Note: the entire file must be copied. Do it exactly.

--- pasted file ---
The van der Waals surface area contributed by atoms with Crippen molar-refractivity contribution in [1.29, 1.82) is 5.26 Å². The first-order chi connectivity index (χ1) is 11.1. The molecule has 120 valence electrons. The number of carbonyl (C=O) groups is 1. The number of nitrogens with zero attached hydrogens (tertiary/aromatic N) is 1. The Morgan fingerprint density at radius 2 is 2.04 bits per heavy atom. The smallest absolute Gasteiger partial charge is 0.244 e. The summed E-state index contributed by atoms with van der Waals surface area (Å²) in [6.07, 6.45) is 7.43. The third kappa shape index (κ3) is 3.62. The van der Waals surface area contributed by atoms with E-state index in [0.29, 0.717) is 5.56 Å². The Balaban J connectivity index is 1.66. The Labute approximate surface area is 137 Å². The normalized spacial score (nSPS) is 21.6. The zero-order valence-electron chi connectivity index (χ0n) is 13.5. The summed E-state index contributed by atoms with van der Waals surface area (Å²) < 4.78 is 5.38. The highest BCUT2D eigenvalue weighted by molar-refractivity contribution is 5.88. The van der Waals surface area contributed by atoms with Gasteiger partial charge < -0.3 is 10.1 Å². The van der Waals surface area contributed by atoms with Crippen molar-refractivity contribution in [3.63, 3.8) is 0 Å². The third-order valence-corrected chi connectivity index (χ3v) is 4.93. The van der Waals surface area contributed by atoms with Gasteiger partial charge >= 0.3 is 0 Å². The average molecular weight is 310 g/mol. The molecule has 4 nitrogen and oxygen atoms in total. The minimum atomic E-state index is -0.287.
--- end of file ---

The van der Waals surface area contributed by atoms with Crippen molar-refractivity contribution in [1.29, 1.82) is 5.26 Å². The first-order chi connectivity index (χ1) is 11.1. The molecule has 120 valence electrons. The number of carbonyl (C=O) groups is 1. The number of nitrogens with zero attached hydrogens (tertiary/aromatic N) is 1. The Morgan fingerprint density at radius 2 is 2.04 bits per heavy atom. The smallest absolute Gasteiger partial charge is 0.244 e. The summed E-state index contributed by atoms with van der Waals surface area (Å²) in [6.07, 6.45) is 7.43. The third kappa shape index (κ3) is 3.62. The van der Waals surface area contributed by atoms with E-state index in [0.29, 0.717) is 5.56 Å². The Balaban J connectivity index is 1.66. The Labute approximate surface area is 137 Å². The normalized spacial score (nSPS) is 21.6. The zero-order valence-electron chi connectivity index (χ0n) is 13.5. The summed E-state index contributed by atoms with van der Waals surface area (Å²) < 4.78 is 5.38. The highest BCUT2D eigenvalue weighted by molar-refractivity contribution is 5.88. The van der Waals surface area contributed by atoms with Gasteiger partial charge < -0.3 is 10.1 Å². The van der Waals surface area contributed by atoms with Crippen molar-refractivity contribution in [3.63, 3.8) is 0 Å². The third-order valence-corrected chi connectivity index (χ3v) is 4.93. The van der Waals surface area contributed by atoms with Gasteiger partial charge >= 0.3 is 0 Å². The average molecular weight is 310 g/mol. The molecule has 4 nitrogen and oxygen atoms in total. The minimum atomic E-state index is -0.287.